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Dawn Addis: Educator, Women's March Organizer

Two definitions of the term social justice seem to apply to the principles of Dawn Addis, educator, Women’s March organizer and candidate for the Morro Bay City Council: the concept of fair and just relations between the individual and society; the capacity to organize with others to accomplish ends that benefit the whole community.

Probably before she had even heard the term, Dawn had an intuitive sense of what social justice meant. It was the 80s, and she was attending middle school in Mill Valley, her hometown, “Before the wealth, when it was still a working-class community,” she said. “I saw how kids were treated differently based on skin color, and I felt if I were a teacher I could do it better.”

Each day she witnessed a group of African American students bused in to go to special education classrooms. “As a 12-year-old what stood out was ‘Here comes the bus with African American students going to segregated special education classrooms,’ and it didn’t seem right. It was then I decided I wanted to be a special education teacher.”

Dawn attended Tamalpais High School and then began a ten year higher education odyssey that involved several junior colleges and universities and a year abroad in Madrid. She majored in Spanish, which she knew she would need as a teacher, and double majored in Art Education.

“I ended up with three credentials all wrapped into one program: single subject in Spanish and Art, and Special Education Specialist. And I completed a Masters in Special Education, all at San Francisco State.”

In high school, Dawn took a government class which required presenting a bill at the Mill Valley City Hall. “I presented a bill on legalization of marijuana. It’s funny now, now that’s its legal, but it wasn’t so funny at the time. I also worked on a school district bond measure, knocking on doors to support getting more funding for schools. It was challenging because I had to figure out a valid argument for people who said they wouldn’t support the bond because they didn’t have any children in school.”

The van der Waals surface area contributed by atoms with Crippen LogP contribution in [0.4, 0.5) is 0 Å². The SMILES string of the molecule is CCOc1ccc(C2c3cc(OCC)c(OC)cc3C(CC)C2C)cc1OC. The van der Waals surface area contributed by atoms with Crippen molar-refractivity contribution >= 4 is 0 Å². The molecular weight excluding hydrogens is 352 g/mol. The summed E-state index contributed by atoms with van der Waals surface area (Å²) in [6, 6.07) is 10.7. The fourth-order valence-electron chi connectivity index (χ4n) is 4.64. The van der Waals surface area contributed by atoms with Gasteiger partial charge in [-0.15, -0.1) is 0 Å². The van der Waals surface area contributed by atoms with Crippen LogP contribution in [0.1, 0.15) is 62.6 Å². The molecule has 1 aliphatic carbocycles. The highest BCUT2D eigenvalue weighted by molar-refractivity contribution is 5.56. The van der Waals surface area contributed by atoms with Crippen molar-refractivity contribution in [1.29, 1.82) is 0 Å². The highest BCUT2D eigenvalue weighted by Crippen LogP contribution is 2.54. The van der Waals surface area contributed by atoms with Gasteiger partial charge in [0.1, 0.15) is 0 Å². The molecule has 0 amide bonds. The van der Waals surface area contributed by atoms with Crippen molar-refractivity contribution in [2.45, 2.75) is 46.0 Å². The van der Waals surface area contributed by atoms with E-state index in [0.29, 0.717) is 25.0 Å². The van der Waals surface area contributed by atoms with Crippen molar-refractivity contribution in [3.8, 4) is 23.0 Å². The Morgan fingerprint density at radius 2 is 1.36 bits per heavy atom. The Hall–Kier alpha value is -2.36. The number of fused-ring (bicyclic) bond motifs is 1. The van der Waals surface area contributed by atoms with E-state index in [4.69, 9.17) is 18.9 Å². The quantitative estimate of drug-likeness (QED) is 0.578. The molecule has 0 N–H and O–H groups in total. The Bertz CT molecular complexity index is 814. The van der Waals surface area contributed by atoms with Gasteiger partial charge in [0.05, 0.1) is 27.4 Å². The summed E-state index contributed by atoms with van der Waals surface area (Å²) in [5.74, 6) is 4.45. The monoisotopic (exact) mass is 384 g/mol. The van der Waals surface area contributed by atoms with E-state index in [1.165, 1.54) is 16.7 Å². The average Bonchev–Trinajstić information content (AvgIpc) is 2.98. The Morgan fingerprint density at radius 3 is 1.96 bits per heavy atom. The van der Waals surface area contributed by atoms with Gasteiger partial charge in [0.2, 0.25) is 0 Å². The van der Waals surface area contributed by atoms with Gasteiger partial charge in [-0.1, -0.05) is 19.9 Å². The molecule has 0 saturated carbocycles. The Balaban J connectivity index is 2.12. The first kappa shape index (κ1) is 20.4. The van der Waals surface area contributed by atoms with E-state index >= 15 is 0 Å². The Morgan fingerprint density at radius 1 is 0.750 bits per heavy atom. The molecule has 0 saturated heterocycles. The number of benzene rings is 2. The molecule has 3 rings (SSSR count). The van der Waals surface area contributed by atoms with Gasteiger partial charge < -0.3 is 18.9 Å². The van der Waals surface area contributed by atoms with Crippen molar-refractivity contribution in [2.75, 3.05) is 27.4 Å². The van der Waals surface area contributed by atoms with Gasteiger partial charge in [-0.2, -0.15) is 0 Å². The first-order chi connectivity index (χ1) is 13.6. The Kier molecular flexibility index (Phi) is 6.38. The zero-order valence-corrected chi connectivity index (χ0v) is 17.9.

While attending Humboldt State, Dawn volunteered at a Women’s Shelter where she went through a six-month training program to guide women from their first phone call for help to a safe house. “It was potentially dangerous work. I learned a lot about the cycle of abuse. I started to learn about feminism, women’s rights, systemic forces that create situations where women are trapped.”

Dawn developed a global awareness of social injustice by following the apartheid situation in South Africa. “Apartheid ended in 1990. I was finishing high school, but I was very aware of what was going on, especially what happened to Steve Biko. It was pivotal to me in learning that there were these larger injustices in the world.”

Dawn and her husband, Marcus, and their oldest son Marcel, who is now a senior at Morro Bay High School, moved to Morro Bay in 2001.

“We moved here for two reasons: for my husband to go to Cal Poly and to live near the ocean. We started visiting, staying in the least expensive accommodations available. Both of us were raised by our mothers in single parent homes and we have a strong sense of fiscal responsibility. On a typically foggy Morro Bay day I drove around and could see the similarities to Mill Valley and knew this is where I wanted to live.”

Her special education background earned Dawn a teaching position at Morro Elementary the last year it was open. “I wanted to work part-time to be with my son, so we were very poor,” Dawn said with a smile. She also taught at Pacific Beach, San Luis Obispo High School, Pacheco Elementary and Laguna Middle School. She is now in her fifth year as a Teacher on Special Assignment at the San Luis Coastal Unified School District as an English Learner Intervention Specialist. A second son, Maceo, was born in 2016.